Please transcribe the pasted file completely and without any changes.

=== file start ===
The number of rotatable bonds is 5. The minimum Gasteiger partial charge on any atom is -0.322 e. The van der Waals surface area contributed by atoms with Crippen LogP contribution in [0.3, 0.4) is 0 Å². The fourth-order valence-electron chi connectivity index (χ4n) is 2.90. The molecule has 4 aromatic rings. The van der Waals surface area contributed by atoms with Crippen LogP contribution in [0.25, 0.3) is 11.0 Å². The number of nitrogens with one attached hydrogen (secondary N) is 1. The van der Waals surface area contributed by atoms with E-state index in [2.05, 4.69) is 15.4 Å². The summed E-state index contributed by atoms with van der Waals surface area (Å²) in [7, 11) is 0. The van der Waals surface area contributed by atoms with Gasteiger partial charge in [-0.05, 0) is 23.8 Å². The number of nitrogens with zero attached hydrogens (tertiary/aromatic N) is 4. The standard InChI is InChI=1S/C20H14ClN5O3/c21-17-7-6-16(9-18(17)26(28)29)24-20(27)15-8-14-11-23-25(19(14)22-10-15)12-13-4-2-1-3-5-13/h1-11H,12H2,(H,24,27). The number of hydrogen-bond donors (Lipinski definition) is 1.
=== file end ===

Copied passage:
The number of rotatable bonds is 5. The minimum Gasteiger partial charge on any atom is -0.322 e. The van der Waals surface area contributed by atoms with Crippen LogP contribution in [0.3, 0.4) is 0 Å². The fourth-order valence-electron chi connectivity index (χ4n) is 2.90. The molecule has 4 aromatic rings. The van der Waals surface area contributed by atoms with Crippen LogP contribution in [0.25, 0.3) is 11.0 Å². The number of nitrogens with one attached hydrogen (secondary N) is 1. The van der Waals surface area contributed by atoms with E-state index in [2.05, 4.69) is 15.4 Å². The summed E-state index contributed by atoms with van der Waals surface area (Å²) in [7, 11) is 0. The van der Waals surface area contributed by atoms with Gasteiger partial charge in [-0.05, 0) is 23.8 Å². The number of nitrogens with zero attached hydrogens (tertiary/aromatic N) is 4. The standard InChI is InChI=1S/C20H14ClN5O3/c21-17-7-6-16(9-18(17)26(28)29)24-20(27)15-8-14-11-23-25(19(14)22-10-15)12-13-4-2-1-3-5-13/h1-11H,12H2,(H,24,27). The number of hydrogen-bond donors (Lipinski definition) is 1.